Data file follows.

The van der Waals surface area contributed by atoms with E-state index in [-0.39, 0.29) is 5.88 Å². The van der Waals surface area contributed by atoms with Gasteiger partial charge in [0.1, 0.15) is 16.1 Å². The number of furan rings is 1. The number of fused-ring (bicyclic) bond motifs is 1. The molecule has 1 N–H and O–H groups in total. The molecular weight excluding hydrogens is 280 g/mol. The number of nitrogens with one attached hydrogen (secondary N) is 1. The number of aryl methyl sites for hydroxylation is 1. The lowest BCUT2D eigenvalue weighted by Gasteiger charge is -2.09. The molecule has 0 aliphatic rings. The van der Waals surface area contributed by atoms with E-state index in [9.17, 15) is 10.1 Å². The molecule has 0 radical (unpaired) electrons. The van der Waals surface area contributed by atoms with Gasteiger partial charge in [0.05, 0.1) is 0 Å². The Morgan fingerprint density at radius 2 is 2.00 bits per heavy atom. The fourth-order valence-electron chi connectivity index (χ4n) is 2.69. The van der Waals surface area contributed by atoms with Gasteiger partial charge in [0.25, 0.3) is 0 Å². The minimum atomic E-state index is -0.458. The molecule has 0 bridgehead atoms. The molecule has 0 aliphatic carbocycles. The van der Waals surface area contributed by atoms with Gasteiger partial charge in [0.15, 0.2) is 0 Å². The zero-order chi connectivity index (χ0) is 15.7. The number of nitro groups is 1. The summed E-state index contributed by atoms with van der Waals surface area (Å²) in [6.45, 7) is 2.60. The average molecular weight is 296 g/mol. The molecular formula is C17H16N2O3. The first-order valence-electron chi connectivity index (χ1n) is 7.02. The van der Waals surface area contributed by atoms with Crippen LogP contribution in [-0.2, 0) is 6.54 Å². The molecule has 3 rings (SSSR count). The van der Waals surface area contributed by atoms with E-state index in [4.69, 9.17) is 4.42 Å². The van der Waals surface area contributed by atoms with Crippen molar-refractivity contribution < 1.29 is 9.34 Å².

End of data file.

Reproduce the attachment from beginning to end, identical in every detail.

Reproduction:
The van der Waals surface area contributed by atoms with E-state index in [-0.39, 0.29) is 5.88 Å². The van der Waals surface area contributed by atoms with Gasteiger partial charge in [0.1, 0.15) is 16.1 Å². The number of furan rings is 1. The number of fused-ring (bicyclic) bond motifs is 1. The molecule has 1 N–H and O–H groups in total. The molecular weight excluding hydrogens is 280 g/mol. The number of nitrogens with one attached hydrogen (secondary N) is 1. The number of aryl methyl sites for hydroxylation is 1. The lowest BCUT2D eigenvalue weighted by Gasteiger charge is -2.09. The molecule has 0 aliphatic rings. The van der Waals surface area contributed by atoms with E-state index in [9.17, 15) is 10.1 Å². The molecule has 0 radical (unpaired) electrons. The van der Waals surface area contributed by atoms with Gasteiger partial charge in [0.05, 0.1) is 0 Å². The Morgan fingerprint density at radius 2 is 2.00 bits per heavy atom. The fourth-order valence-electron chi connectivity index (χ4n) is 2.69. The van der Waals surface area contributed by atoms with Gasteiger partial charge in [0.25, 0.3) is 0 Å². The minimum atomic E-state index is -0.458. The molecule has 0 bridgehead atoms. The molecule has 0 aliphatic carbocycles. The van der Waals surface area contributed by atoms with Gasteiger partial charge in [0.15, 0.2) is 0 Å². The zero-order chi connectivity index (χ0) is 15.7. The number of nitro groups is 1. The summed E-state index contributed by atoms with van der Waals surface area (Å²) in [6.45, 7) is 2.60. The average molecular weight is 296 g/mol. The molecular formula is C17H16N2O3. The first-order valence-electron chi connectivity index (χ1n) is 7.02. The van der Waals surface area contributed by atoms with Crippen LogP contribution in [-0.2, 0) is 6.54 Å². The molecule has 3 rings (SSSR count). The van der Waals surface area contributed by atoms with E-state index in [4.69, 9.17) is 4.42 Å². The van der Waals surface area contributed by atoms with Crippen molar-refractivity contribution < 1.29 is 9.34 Å².